GolfLincsUK - incorporating Golf Club Marketing.Org

 
Section 3 - Marketing your Club - Challenges Ahead
     
   

Section 3 -The Challenges ahead

 

3.1.  It is worth repeating that golf club memberships have fallen by some 100,000 over the past 11 or so years. Out of 700,00 that is a sizeable fall! Many reasons have been offered, the principal of which is the economic downturn. Forecasters say that the economy is unlikely to improve before 2016 at the earliest; I prefer the optimism of those who look at historic economic cycles and see early 2014 as the turning point. The natural response by club management is to believe that when the economy improves, there will be an upturn in membership applications. This is probably unwarranted optimism and the downward trend will almost certainly continue at the current rate of about 4%. Initiatives by individual clubs may have a marginal effect, but excepting those clubs that enjoy special circumstances, the majority will simply do well to keep the patient alive to allow time to make the quantum changes essential to a healthy future. See Section 4. No developed golfing nation is exempt from the trend. We are simply mirroring the experience in the USA where more than 100 clubs are closing each year. Why is the decline likely to continue?

 

 

3.2.  For many years society has seen the benefit of record low interest rates. Money has never been cheaper. During this period salaries have remained relatively depressed and some have improved very little for more than ten years. At the same time, low interest rates have encouraged substantial financial commitment, not least mortgages taken out by those very people who are or might become golf club members. When the economy starts to recover, interest rates will rise and as someone who was hit by 16% interest rates in the early 1980s, I can say with certainty that every 1% hits like a blow from Mike Tyson. Generally, middle class homeowners are the core of a golf club’s membership and although the interest rate rises will probably be modest, they will certainly precede any improvement in incomes and they may cause many to think about whether they can justify the expense of golf club membership. Moreover, following a recession, consumers are psychologically damaged and often unwilling to make financial commitments because of their fear that there might well be another financial blow just around the corner.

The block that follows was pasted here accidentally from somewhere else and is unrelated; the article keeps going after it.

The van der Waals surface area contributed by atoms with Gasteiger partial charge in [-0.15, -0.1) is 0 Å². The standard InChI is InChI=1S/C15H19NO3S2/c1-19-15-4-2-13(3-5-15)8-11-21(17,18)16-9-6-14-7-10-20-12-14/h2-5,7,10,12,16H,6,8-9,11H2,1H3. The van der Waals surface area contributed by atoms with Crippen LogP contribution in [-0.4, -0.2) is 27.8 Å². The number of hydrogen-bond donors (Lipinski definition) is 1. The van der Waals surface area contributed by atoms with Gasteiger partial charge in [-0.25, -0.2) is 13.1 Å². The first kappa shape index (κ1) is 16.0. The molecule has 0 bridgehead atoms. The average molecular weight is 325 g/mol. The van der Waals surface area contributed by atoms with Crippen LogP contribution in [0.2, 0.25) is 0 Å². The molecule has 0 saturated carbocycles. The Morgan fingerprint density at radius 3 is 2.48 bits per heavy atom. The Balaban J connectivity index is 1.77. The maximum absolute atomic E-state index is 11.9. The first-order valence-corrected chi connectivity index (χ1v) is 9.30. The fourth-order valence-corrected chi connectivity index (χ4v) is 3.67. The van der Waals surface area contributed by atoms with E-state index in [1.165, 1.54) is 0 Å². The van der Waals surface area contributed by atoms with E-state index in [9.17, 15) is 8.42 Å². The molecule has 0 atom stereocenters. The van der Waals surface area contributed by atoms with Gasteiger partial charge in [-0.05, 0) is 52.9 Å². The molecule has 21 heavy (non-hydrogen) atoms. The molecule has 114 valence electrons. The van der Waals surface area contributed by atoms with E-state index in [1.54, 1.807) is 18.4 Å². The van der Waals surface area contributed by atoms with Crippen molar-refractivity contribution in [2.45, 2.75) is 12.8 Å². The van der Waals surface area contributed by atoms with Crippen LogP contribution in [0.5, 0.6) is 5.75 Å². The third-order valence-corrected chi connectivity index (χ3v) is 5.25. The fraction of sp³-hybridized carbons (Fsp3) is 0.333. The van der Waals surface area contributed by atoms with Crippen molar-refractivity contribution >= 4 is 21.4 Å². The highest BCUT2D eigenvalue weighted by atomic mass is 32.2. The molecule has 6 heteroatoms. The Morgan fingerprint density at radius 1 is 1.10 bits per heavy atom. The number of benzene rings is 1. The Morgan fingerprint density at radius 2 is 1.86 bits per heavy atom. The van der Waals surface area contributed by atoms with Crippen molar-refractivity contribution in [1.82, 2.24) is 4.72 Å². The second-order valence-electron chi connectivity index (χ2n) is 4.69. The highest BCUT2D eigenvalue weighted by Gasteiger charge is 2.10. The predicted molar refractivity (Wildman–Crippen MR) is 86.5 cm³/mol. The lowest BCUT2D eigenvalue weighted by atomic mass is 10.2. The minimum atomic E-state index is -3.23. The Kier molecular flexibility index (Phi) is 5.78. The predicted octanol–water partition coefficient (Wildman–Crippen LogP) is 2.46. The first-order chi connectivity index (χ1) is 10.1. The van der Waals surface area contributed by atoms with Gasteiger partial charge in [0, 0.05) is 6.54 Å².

3.3. 

 

a. To add to the overprovision problem, there will be new golf complexes coming on stream over the next few years. Hotel chains in particular recognize the advantages of having sports facilities associated with their hotels. They may be full of travellers and business people during the week, but there is also the possibility of a lucrative trade at weekends through the provision of golf breaks. These hotel chains will be, not too far in the future, the supermarkets of the golf industry.  Already they offer flexible national packages that are prima facie attractive, even if they are less so when examined more closely. In a couple of years time they will be going global with these packages, the international dimension adding even more attraction for certain categories of golfer. Because golf is not their core activity, there is every prospect that these hotel chains will be able to force further price reductions in the market, similar to those of the supermarkets that have caused the demise of many of our conventional retail outlets. Currently these chains are building a new golfing culture that is certain to threaten the traditional golf club scene in future years. Fortunately, there is still time to take action to mitigate the effects on your club.

 

b. Consider also that many clubs have been increasing their annual subscriptions at a time when green fees have fallen in price. Realistically, in most parts of the UK an annual subscription of £800 is the top of the subscription mountain. Above that figure the weekend golfer is better off paying green fees each time he/she plays. Remove from the 52 weekends the annual holidays, family occasions and bad weather in the winter months and paying a green fee makes good financial sense. True, because of the many benefits one enjoys there are many who prefer to be in a club. However, if you have never been a member those benefits are less than apparent, a situation made worse by the poor marketing performance of the average club. Understanding marketing and getting it right will be vital at the very time time your club may well be trying to contain costs.

 

Other pages offer solutions and there is a pdf at this link that covers many aspects of marketing and management.

 

 

Take at your peril, the view that these problems will not affect you and that action is not required. Remember, you are a business that exists to sell a product to customers. Every business needs a constant and targetted marketing effort.